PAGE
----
Sophie holds the phone away from her ear, catches my eye, shakes her head, plunges back in.

‘Let me put you through to Jim,’ she says. ‘Maybe he can help…’

She punches in my extension.

‘Karen for you,’ she says when I pick up. ‘Good luck.’

And when my phone connects, it’s like a bone being tossed in the middle of a dog fight.

‘Karen? Karen…?’

two from the queue

Maybe in the future they’ll have an AI coordinator. Something with a wipe-clean face and a decent range of expressions. Something that can reply to an email, accept a referral, schedule a visit, settle an argument, make a clinical decision, take a note, make an amendment, triage a patient, liaise with a pharmacist, sort out an IT problem and laugh sympathetically at the struggles of a new member of staff – whilst at the same time keeping tabs on the thirty or so patient visits that are happening at any given moment. Until they do, though, they’re stuck with us.

Coordinating makes you crazy. Uncoordinated. Or, if not that, exactly, more hyper-coordinated, so that everything you do, even the little things, are done so intensely and with such purpose, you feel a little shaky by lunchtime – something which all the coffee you drink does nothing to ease.

You’re besieged by nurses and therapists, managers and carers, cleaners and admin staff, a constant coming and going, everyone wanting something, from a shift swap to an update to a pencil sharpener. I’m so conscious of the noise levels I’ve toyed with the idea of wearing a Daft Punk-style helmet – maybe with a light on the top that’ll flash when I’m available. I feel sorry for whoever it is I happen to be speaking to on the phone. They must think I’m calling from a bus station or a call centre. It can’t sound good.

There are some perks, though. Limitless coffee is one. The buzz of getting things in order is another. But one of the best are the random conversations you overhear when people are waiting to handover.

For example:

A: I went on that dating app you told me about.
B: Yeah? How d’you get on?
A: Alright. I struggled a bit with my profile. I thought I sounded a bit boring, so when it said hobbies I put chess.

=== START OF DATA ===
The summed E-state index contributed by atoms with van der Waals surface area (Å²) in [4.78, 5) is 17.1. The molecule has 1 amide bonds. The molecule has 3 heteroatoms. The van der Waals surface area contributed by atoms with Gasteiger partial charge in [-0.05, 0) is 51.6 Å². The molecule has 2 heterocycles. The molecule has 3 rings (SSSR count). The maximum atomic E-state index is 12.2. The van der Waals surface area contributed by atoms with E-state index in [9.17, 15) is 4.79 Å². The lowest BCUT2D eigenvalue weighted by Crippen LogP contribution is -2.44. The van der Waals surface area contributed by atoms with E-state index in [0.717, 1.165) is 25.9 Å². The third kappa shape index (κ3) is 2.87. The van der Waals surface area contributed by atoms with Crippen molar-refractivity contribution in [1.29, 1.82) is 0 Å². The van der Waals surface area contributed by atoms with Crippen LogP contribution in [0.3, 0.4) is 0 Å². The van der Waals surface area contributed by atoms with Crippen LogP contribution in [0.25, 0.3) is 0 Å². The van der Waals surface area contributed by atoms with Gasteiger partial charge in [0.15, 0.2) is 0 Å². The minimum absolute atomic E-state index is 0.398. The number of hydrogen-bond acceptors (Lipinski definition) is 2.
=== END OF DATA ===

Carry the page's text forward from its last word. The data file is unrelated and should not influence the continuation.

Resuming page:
B: Chess?
A: Yeah. Why?
B: Can you even play chess?
A: No.
B: Aren’t you worried you’ll get found out?
A: We’re hardly likely to be playing chess on our first date, are we? Unless they’re a complete perv.
B: But what if they ask you about it?
A: I’ll just say I like to play it now and again and that’s it.
B: But what if they ask you stuff?
A: Like what?
B: I don’t know. Who your favourite player is.
A: (laughs) They won’t.
(pause)
B: Don’t you think it might put them off?
A: I’ve already had two dates.
B: Two?
A: Two.
(pause)
B: They must be desperate.
A: Thanks a lot.

And another:

A: I was at the doctor’s the other day and there’s this kid with his hoodie up standing in front of me in the queue, shuffling about. And I think to myself – hang on a minute, that’s Tiffany’s youngest, Brandon. So I tap him on the shoulder, and he turns round, and fuck me, it was! So I says to him “What are you doing here, Brandon?” – but then I think – No! Noooo no no! That’s naughty. I can’t be asking him that. I mean, he might go and tell me, and that’d be awkward. For both of us. I mean – I’m best mates with Tiffany and I might struggle not to spill the beans. But do you know what he says? He says “I’m too embarrassed”. So I say “Well you gotta tell me now.” And he goes: “No. You’ll just think I’m a dullard.”
B: A dullard?
A: A dullard. That’s what he says. A dullard. I didn’t even know what it meant. I thought it was a kind of duck.
B: What teenage boy uses a word like dullard?
A: A Brandon-type boy, obviously Shell. Anyway, I say to him: “Whatever it is I won’t think any the worse of you. Promise.” So he says: ‘I’ve got a fingernail stuck in my throat”.
B: A fingernail?
A: He bites his nails and swallows it. And a bit got stuck in his throat.
B: Urgh! Who bites their nails and swallows it? Gack!
A: Yeah? Well – sorry to ruin your world, Shell, but a lot of people do. And not everyone who picks their nose flicks it, neither.